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Joakim Noah Retires His Gunplay Routine in Light of Recent Tragedies

Commendable or Melodramatic?

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Joakim Noah Retires His Gunplay Routine in Light of Recent Tragedies
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Joakim Noah

COMMENTARY | The recent senseless tragedy at Sandy Hook Elementary School rocked our nation. With several innocent lives lost, or rather taken, not a soul with a heart was left unshaken. In the midst of unspeakable sorrow, catastrophes such as this often lead us to reevaluate our lives. We contemplate the things that we have done, those that we can do better and even things perhaps that we should do no longer. We examine our actions, and sometimes arrive at an epiphany.

Such a thing recently occurred with Chicago Bulls center Joakim Noah. In wake of what has transpired in Newtown, Conn., and the gun violence running rampant in Chicago, Noah has deemed his post-basket celebration consisting of symbolic "finger gun" slinging inappropriate. It was a gesture he often made after hitting a rare jump shot or otherwise "feeling it."

The fact that despite his fame and fortune Noah remains empathetic enough to be moved to action by the misfortunes of society is admirable. He expressed a desire to be more sensitive toward the issue of gun violence in America, and compassionate to its victims.

Some may argue, as a matter of fact, they do argue in the comments section of stories announcing Noah's ­decision, that his gun slinging is not a big deal. Many believe that it is not offensive to anyone as the motion is done all in fun and relates to basketball, not shooting an actual person. While this is true, and some could probably stand to loosen up a bit, at this particular time the portrayal of guns and shooting is not the least bit funny or entertaining. It is an issue that possibly has become far too serious to be taken lightly.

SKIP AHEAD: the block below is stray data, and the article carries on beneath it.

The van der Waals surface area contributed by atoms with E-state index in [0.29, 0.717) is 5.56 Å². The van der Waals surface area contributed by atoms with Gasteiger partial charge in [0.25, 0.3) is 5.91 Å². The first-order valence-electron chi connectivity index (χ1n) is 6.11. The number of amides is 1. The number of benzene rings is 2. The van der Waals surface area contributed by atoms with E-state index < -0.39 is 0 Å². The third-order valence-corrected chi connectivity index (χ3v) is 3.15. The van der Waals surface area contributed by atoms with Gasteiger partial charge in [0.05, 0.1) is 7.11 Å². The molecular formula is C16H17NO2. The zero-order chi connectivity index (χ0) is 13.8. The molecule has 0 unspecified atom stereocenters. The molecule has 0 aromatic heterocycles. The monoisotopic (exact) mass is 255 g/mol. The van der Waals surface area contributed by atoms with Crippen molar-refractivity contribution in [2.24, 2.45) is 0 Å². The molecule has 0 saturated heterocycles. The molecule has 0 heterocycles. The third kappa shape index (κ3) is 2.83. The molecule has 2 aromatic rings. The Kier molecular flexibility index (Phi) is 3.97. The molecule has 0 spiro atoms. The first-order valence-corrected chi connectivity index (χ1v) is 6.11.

Noah felt the need to do something. No matter how small or irrelevant it may seem to others, this was an important resolution to him. Kudos to the passionate big man for being strong in his principles. And it is my belief that none of us is in a position to label Noah's response as either significant or trivial-- for worth lies within the convictions of the individual.

Acamea Deadwiler is a Chicago-area native with several years experience covering the NBA, including the Chicago Bulls, for Examiner.com. She has also been featured in Bounce magazine, SLAM Online, and various other publications. Follow Acamea on Twitter @AcameaLD.

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